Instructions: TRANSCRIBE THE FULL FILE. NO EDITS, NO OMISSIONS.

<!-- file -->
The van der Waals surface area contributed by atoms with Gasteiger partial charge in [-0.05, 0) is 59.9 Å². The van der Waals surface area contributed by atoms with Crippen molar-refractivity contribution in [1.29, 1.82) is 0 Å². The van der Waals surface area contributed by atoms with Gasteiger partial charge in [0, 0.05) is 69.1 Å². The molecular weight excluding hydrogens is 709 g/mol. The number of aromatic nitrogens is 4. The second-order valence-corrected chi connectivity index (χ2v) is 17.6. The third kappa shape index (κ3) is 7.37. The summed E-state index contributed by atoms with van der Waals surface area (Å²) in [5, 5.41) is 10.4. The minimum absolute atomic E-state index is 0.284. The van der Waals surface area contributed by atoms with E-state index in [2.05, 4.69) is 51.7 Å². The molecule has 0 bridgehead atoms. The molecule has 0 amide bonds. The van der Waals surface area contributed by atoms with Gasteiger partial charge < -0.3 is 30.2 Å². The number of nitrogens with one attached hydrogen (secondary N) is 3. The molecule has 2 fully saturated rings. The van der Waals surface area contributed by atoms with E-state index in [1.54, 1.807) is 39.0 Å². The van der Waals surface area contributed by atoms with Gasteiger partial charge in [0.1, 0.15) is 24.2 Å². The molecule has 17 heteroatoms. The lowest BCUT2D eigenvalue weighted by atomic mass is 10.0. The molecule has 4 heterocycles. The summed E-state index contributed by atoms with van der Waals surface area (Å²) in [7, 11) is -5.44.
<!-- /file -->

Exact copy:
The van der Waals surface area contributed by atoms with Gasteiger partial charge in [-0.05, 0) is 59.9 Å². The van der Waals surface area contributed by atoms with Crippen molar-refractivity contribution in [1.29, 1.82) is 0 Å². The van der Waals surface area contributed by atoms with Gasteiger partial charge in [0, 0.05) is 69.1 Å². The molecular weight excluding hydrogens is 709 g/mol. The number of aromatic nitrogens is 4. The second-order valence-corrected chi connectivity index (χ2v) is 17.6. The third kappa shape index (κ3) is 7.37. The summed E-state index contributed by atoms with van der Waals surface area (Å²) in [5, 5.41) is 10.4. The minimum absolute atomic E-state index is 0.284. The van der Waals surface area contributed by atoms with E-state index in [2.05, 4.69) is 51.7 Å². The molecule has 0 bridgehead atoms. The molecule has 0 amide bonds. The van der Waals surface area contributed by atoms with Gasteiger partial charge < -0.3 is 30.2 Å². The number of nitrogens with one attached hydrogen (secondary N) is 3. The molecule has 2 fully saturated rings. The van der Waals surface area contributed by atoms with E-state index in [1.54, 1.807) is 39.0 Å². The van der Waals surface area contributed by atoms with Gasteiger partial charge in [0.1, 0.15) is 24.2 Å². The molecule has 17 heteroatoms. The lowest BCUT2D eigenvalue weighted by atomic mass is 10.0. The molecule has 4 heterocycles. The summed E-state index contributed by atoms with van der Waals surface area (Å²) in [7, 11) is -5.44.